Culinary Cautions: Allergies, Intolerances, & Poisoning
Never in history has such a variety of foods been available to a society as Americans enjoy today. As the choices have increased, attention to food-related medical conditions has also increased. For millions of people in the U.S., food issues are a daily interference with a carefree diet. Whether it is a food allergy which prevents a person from eating a particular food altogether, or a food borne illness, it is very important to understand food-related health conditions.
Allergy or Intolerance: The Difference
Many people believe that if they have a problem with a particular food, they are allergic to it. However, being allergic to a food and not being able to tolerate it are medically very different problems. A true food allergy is a response by the body’s immune system. The immune system interprets an ingredient in a particular food as an intruder, just as it would a virus or pollen. The body then releases histamines and creates antibodies against this intruder, which is usually a specific protein.
When the substance is consumed again, the antibodies attack, creating the symptoms of an allergy. The symptoms are very similar to other common allergies, like pollen or animal dandruff allergies. Some common food allergy symptoms are:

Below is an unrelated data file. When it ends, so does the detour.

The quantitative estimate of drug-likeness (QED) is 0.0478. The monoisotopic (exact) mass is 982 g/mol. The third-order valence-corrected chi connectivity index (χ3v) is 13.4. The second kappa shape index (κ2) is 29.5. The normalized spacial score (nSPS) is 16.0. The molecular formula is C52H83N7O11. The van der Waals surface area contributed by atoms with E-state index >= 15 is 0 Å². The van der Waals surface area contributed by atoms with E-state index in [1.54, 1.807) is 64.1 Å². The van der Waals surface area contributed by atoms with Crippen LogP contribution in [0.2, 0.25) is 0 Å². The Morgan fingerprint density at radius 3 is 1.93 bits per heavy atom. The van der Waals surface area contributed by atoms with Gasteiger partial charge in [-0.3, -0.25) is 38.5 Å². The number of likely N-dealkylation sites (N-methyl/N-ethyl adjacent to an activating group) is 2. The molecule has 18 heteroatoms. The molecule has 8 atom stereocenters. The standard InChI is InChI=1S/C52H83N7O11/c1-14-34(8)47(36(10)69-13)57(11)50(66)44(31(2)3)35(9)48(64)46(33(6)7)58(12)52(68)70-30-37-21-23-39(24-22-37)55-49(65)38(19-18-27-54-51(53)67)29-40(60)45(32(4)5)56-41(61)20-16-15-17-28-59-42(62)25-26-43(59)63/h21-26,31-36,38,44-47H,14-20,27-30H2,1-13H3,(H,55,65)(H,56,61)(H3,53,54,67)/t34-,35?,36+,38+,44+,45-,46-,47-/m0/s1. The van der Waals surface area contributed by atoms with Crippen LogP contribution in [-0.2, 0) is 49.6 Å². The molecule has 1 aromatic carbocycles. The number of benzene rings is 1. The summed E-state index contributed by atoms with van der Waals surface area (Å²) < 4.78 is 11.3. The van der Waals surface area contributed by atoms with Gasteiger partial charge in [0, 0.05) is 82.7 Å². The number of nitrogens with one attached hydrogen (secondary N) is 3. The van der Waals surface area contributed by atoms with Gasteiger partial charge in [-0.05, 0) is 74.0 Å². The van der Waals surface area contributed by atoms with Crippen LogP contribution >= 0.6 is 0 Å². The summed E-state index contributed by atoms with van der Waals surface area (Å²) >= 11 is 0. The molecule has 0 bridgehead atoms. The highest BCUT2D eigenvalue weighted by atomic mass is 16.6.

- Hives or rash
- Stomach pain
- Shortness of breath
- Chest pain
- Airway swelling
A food intolerance is a problem the digestive system has with a food, not the immune system. Sometimes a particular food or type of food irritates the digestive system when it is consumed. Another common cause of food intolerance is the lack of the proper enzymes needed to digest a certain substance. All the symptoms are gastrological in nature, such as:
- Stomach pain
- Gas, bloating, and cramps
While food allergy stories abound today, actual numbers for food allergy sufferers is fairly low. Approximately 5% of children have some sort of food allergy. Many of these are outgrown, as only 4% of teens and adults have a true allergy. The numbers for food intolerance are larger, as most people have consumed food that didn’t agree with them at some point in their lives. Recent research suggests that food allergies are a genetic trait. However, food intolerances are affected by more than just genes. Chemical additives to foods seem to trigger intolerances in many people.
While a doctor is the best person to definitively diagnose whether a person is suffering from a food allergy or food intolerance, there are some ways to tell the difference. Someone with a true allergy to a food will usually react to it every time it is eaten, no matter how small the serving is. Someone who is sensitive or has a low tolerance for a food can often eat it in small quantities without any symptoms. Or they can perhaps not consume it too often in order to avoid issues.
While all allergy symptoms are uncomfortable, some are even dangerous. Anaphylaxis is the most serious as it can be life-threatening. Anaphylaxis occurs when the entire body reacts to an allergen. When the allergen is detected, the entire body releases a substance called histamine, as well as other chemicals. This causes the airways to tighten, which can easily cut off oxygen to the lungs. Anaphylaxis requires immediate medical attention. Experts recommend that anyone witnessing an anaphylactic episode should call 911 and be prepared to administer CPR.